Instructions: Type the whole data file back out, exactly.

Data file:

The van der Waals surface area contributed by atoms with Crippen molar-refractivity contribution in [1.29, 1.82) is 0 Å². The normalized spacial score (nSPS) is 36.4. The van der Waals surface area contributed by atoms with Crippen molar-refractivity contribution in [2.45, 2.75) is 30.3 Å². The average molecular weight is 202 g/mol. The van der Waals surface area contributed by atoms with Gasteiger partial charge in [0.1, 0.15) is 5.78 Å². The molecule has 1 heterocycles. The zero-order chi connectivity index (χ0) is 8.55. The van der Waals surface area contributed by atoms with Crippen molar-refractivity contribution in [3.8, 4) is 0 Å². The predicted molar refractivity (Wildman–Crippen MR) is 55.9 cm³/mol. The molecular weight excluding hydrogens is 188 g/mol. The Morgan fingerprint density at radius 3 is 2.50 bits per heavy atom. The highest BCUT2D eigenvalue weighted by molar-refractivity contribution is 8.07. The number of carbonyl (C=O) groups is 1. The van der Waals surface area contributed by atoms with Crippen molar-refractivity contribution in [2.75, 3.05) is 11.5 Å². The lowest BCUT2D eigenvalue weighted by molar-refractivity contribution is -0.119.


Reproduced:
The van der Waals surface area contributed by atoms with Crippen molar-refractivity contribution in [1.29, 1.82) is 0 Å². The normalized spacial score (nSPS) is 36.4. The van der Waals surface area contributed by atoms with Crippen molar-refractivity contribution in [2.45, 2.75) is 30.3 Å². The average molecular weight is 202 g/mol. The van der Waals surface area contributed by atoms with Gasteiger partial charge in [0.1, 0.15) is 5.78 Å². The molecule has 1 heterocycles. The zero-order chi connectivity index (χ0) is 8.55. The van der Waals surface area contributed by atoms with Crippen molar-refractivity contribution in [3.8, 4) is 0 Å². The predicted molar refractivity (Wildman–Crippen MR) is 55.9 cm³/mol. The molecular weight excluding hydrogens is 188 g/mol. The Morgan fingerprint density at radius 3 is 2.50 bits per heavy atom. The highest BCUT2D eigenvalue weighted by molar-refractivity contribution is 8.07. The number of carbonyl (C=O) groups is 1. The van der Waals surface area contributed by atoms with Crippen molar-refractivity contribution in [2.75, 3.05) is 11.5 Å². The lowest BCUT2D eigenvalue weighted by molar-refractivity contribution is -0.119.